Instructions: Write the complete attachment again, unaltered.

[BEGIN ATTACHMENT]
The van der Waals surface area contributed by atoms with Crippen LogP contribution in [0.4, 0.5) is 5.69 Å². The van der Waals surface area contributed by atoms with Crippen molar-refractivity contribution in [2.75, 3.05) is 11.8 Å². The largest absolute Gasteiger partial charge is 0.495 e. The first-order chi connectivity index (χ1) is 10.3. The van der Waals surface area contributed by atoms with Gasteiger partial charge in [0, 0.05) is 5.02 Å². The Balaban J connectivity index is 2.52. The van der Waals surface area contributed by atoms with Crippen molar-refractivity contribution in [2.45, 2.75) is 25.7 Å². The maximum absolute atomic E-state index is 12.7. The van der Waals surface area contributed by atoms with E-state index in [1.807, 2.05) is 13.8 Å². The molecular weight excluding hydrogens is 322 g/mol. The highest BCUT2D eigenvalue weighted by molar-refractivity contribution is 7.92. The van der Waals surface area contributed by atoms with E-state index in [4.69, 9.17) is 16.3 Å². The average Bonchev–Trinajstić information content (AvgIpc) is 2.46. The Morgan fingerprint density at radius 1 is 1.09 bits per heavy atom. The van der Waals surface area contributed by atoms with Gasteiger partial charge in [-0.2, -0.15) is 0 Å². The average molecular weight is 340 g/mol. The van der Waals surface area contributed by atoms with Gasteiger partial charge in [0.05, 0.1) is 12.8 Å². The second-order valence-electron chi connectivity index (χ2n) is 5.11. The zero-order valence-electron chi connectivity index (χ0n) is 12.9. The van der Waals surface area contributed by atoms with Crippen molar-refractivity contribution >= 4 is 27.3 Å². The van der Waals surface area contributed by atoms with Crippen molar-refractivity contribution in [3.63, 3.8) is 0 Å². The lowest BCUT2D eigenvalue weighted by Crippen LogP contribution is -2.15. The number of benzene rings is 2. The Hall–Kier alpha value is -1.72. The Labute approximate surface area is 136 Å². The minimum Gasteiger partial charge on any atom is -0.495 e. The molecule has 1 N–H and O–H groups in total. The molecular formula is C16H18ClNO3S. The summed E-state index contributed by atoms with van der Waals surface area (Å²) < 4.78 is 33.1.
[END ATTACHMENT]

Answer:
The van der Waals surface area contributed by atoms with Crippen LogP contribution in [0.4, 0.5) is 5.69 Å². The van der Waals surface area contributed by atoms with Crippen molar-refractivity contribution in [2.75, 3.05) is 11.8 Å². The largest absolute Gasteiger partial charge is 0.495 e. The first-order chi connectivity index (χ1) is 10.3. The van der Waals surface area contributed by atoms with Gasteiger partial charge in [0, 0.05) is 5.02 Å². The Balaban J connectivity index is 2.52. The van der Waals surface area contributed by atoms with Crippen molar-refractivity contribution in [2.45, 2.75) is 25.7 Å². The maximum absolute atomic E-state index is 12.7. The van der Waals surface area contributed by atoms with E-state index in [1.807, 2.05) is 13.8 Å². The molecular weight excluding hydrogens is 322 g/mol. The highest BCUT2D eigenvalue weighted by molar-refractivity contribution is 7.92. The van der Waals surface area contributed by atoms with E-state index in [4.69, 9.17) is 16.3 Å². The average Bonchev–Trinajstić information content (AvgIpc) is 2.46. The Morgan fingerprint density at radius 1 is 1.09 bits per heavy atom. The van der Waals surface area contributed by atoms with Gasteiger partial charge in [-0.2, -0.15) is 0 Å². The average molecular weight is 340 g/mol. The van der Waals surface area contributed by atoms with Gasteiger partial charge in [0.05, 0.1) is 12.8 Å². The second-order valence-electron chi connectivity index (χ2n) is 5.11. The zero-order valence-electron chi connectivity index (χ0n) is 12.9. The van der Waals surface area contributed by atoms with Crippen molar-refractivity contribution >= 4 is 27.3 Å². The van der Waals surface area contributed by atoms with Crippen molar-refractivity contribution in [3.63, 3.8) is 0 Å². The lowest BCUT2D eigenvalue weighted by Crippen LogP contribution is -2.15. The number of benzene rings is 2. The Hall–Kier alpha value is -1.72. The Labute approximate surface area is 136 Å². The minimum Gasteiger partial charge on any atom is -0.495 e. The molecule has 1 N–H and O–H groups in total. The molecular formula is C16H18ClNO3S. The summed E-state index contributed by atoms with van der Waals surface area (Å²) < 4.78 is 33.1.